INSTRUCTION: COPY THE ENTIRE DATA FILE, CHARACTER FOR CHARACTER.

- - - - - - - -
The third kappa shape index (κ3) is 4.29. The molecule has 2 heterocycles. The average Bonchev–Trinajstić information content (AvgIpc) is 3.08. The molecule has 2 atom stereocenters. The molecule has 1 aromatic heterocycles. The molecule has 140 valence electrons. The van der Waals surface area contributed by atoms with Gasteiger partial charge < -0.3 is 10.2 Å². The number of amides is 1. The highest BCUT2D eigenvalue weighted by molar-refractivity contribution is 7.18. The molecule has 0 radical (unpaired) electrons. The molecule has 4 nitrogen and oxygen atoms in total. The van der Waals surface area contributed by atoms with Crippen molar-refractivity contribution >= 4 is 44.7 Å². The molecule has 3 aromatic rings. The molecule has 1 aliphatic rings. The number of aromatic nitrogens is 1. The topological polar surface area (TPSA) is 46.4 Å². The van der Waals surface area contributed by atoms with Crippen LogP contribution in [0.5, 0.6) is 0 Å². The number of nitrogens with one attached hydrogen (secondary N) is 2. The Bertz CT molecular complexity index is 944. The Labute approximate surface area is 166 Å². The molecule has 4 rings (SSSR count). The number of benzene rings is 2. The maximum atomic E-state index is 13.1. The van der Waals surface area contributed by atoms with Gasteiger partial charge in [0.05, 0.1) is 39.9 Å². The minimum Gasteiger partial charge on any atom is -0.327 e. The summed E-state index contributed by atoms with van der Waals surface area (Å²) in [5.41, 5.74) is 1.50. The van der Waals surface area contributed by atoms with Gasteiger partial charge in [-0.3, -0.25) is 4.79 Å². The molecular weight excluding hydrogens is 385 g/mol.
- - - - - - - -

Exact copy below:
The third kappa shape index (κ3) is 4.29. The molecule has 2 heterocycles. The average Bonchev–Trinajstić information content (AvgIpc) is 3.08. The molecule has 2 atom stereocenters. The molecule has 1 aromatic heterocycles. The molecule has 140 valence electrons. The van der Waals surface area contributed by atoms with Gasteiger partial charge < -0.3 is 10.2 Å². The number of amides is 1. The highest BCUT2D eigenvalue weighted by molar-refractivity contribution is 7.18. The molecule has 0 radical (unpaired) electrons. The molecule has 4 nitrogen and oxygen atoms in total. The van der Waals surface area contributed by atoms with Crippen molar-refractivity contribution >= 4 is 44.7 Å². The molecule has 3 aromatic rings. The molecule has 1 aliphatic rings. The number of aromatic nitrogens is 1. The topological polar surface area (TPSA) is 46.4 Å². The van der Waals surface area contributed by atoms with Crippen LogP contribution in [0.5, 0.6) is 0 Å². The number of nitrogens with one attached hydrogen (secondary N) is 2. The Bertz CT molecular complexity index is 944. The Labute approximate surface area is 166 Å². The molecule has 4 rings (SSSR count). The number of benzene rings is 2. The maximum atomic E-state index is 13.1. The van der Waals surface area contributed by atoms with Gasteiger partial charge in [0.05, 0.1) is 39.9 Å². The minimum Gasteiger partial charge on any atom is -0.327 e. The summed E-state index contributed by atoms with van der Waals surface area (Å²) in [5.41, 5.74) is 1.50. The van der Waals surface area contributed by atoms with Gasteiger partial charge in [-0.3, -0.25) is 4.79 Å². The molecular weight excluding hydrogens is 385 g/mol.